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Volume 12, No. 2 Fall 2009
Odds Stacked Against Them, Boys In New Orleans Get Fighting Chance
Kirk Stevens (above, left) left a career in accounting to answer the call of “black men helping young boys.” Today, he is the Academic Director at Desire Street Ministries helping young boys who typically fall through the cracks in New Orleans’ public school system. (Photo credit: IOCC Baltimore)
New Orleans — Kirk Stevens uses everything he has – even the homemade tattoos on his arms – to gain credibility with his kindergarten to 12th grade students. Stevens is the Academic Director of the afterschool program at Desire Street Ministries, a school and community outreach program founded in 1995 to help boys who typically fall through the cracks of the public school system in New Orleans’ Upper Ninth Ward. “They’re so streetwise, they have this attitude of ‘if you haven’t been there, then I don’t want to hear about it,’” said Stevens.

Stevens has been there. The 59-year-old former accounting assistant who left his career to answer the call of “black men helping young boys,” was raised by a single mother in the notorious Desire housing project during the 1950s and 60s. The project housed 14,000 individuals and was so infested with drugs, gangs, and crime that “you thought twice about venturing across the street to the supermarket,” recalled Stevens.

Hurricane Katrina devastated Desire Street in 2005 along with the rest of the Upper Ninth Ward, which was sandwiched in between the two major levees that collapsed. The neighborhood is slowly coming back with small convenience stores, some new brightly painted churches, and the occasional repaired home interrupting rows and rows of rotting, deserted houses.

Josh is a graduate of Desire Street and is studying social work at Louisiana State University. He volunteers at Desire Street’s summer program, helping young boys who use Desire Street to escape the temptations of the street. (Photo credit: IOCC Baltimore)


Desire Street Ministries sits at the end of Luisa Street in a nondescript building with a large gymnasium. The mission is to transform the community by training young black males to be leaders. IOCC recently provided $1 million worth of books and audio/visual equipment for their new library, the only one in the neighborhood. While funding for the storm-battered Gulf Coast has tended to focus on emergency relief, IOCC is also supporting key local partners like Desire Street who focus on education and community development. A typical Desire student is being raised by a single mother who is looking for a safe place for her sons while she is at work.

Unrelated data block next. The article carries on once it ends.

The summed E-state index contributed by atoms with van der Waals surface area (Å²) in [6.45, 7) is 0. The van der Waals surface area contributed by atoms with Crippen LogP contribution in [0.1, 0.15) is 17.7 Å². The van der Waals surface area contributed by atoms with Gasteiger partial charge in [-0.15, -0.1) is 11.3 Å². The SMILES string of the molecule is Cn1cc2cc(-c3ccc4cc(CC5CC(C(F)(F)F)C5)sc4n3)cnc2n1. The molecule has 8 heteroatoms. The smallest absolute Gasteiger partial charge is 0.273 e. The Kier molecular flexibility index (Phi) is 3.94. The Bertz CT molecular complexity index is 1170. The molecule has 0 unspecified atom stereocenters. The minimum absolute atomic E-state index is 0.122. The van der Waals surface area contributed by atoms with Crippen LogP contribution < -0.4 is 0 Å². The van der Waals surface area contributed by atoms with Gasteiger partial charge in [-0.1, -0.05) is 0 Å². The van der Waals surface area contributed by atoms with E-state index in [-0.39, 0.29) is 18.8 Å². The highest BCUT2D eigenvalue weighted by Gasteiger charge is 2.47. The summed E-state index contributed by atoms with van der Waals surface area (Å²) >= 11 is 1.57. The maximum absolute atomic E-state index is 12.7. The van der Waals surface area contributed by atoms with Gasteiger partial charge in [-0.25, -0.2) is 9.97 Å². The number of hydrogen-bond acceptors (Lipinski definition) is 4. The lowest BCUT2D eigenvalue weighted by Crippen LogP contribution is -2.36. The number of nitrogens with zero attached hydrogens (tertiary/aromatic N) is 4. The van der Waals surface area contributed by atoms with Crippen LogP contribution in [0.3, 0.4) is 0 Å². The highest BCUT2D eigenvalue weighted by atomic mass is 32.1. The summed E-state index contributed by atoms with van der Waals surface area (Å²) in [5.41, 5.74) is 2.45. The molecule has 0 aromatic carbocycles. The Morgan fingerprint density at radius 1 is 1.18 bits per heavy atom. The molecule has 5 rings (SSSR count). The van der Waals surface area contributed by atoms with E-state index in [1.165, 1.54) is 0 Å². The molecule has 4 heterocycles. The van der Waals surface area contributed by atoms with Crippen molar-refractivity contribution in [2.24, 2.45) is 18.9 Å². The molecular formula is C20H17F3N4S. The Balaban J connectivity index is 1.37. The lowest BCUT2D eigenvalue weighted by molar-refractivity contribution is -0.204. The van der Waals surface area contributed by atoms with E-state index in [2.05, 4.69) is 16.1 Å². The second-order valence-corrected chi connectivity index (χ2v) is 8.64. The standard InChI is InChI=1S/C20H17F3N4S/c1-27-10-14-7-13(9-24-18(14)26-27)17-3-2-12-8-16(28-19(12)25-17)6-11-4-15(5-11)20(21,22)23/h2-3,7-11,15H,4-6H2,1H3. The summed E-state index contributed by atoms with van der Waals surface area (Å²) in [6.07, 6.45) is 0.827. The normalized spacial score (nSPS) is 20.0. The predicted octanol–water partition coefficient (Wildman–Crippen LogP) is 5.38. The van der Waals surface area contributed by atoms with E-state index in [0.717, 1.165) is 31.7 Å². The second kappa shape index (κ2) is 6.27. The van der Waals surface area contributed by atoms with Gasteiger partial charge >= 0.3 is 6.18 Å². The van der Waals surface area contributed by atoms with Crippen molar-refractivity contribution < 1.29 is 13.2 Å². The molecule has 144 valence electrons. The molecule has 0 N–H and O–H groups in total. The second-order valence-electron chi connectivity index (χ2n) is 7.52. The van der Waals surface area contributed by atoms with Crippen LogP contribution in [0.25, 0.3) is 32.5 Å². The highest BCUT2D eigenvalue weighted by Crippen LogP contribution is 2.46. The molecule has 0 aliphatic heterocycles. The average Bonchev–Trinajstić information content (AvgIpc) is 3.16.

About 60% are living with a relative because one or both parents are incarcerated or struggling with a drug addiction. There are some extreme cases of boys raising themselves. For many, Desire Street is a refuge, a chance to get the positive affirmation they lack at home and to escape the temptations of the street.

Stevens says that getting to these boys early is the key, which is why the afterschool program is so vital. “We have kids in this area with the same abilities, capabilities, and dreams as any kid in the suburbs. It’s just like a plant – if it doesn’t get the proper sunlight and watering, it won’t last very long,” he says.

Desire Street’s goal is to have 350 students in a full day school. Like other schools in New Orleans, whose public system is ranked among the lowest in the nation, Desire Street needs more support, more volunteers, more books, and more men like Mr. Stevens. The list is long, but so is the number of boys waiting to get in.

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In This Issue

Outreach in the U.S. – IOCC Helps Single Working Moms Realize Dream of Homeownership

Message from the Executive Director

Odds Stacked Against Them, Boys In New Orleans Get Fighting Chance

Orthodox Clinic Meets Zimbabweans’ Health Needs

After War in Georgia, A Retiree Struggles to Rebuild His Life

IOCC Assists Alabama’s Battered Women

IOCC Volunteer Highlight: Nick Terezis

IOCC Foundation

Help Others Live While You Earn a Living

Become an IOCC Parish Representative

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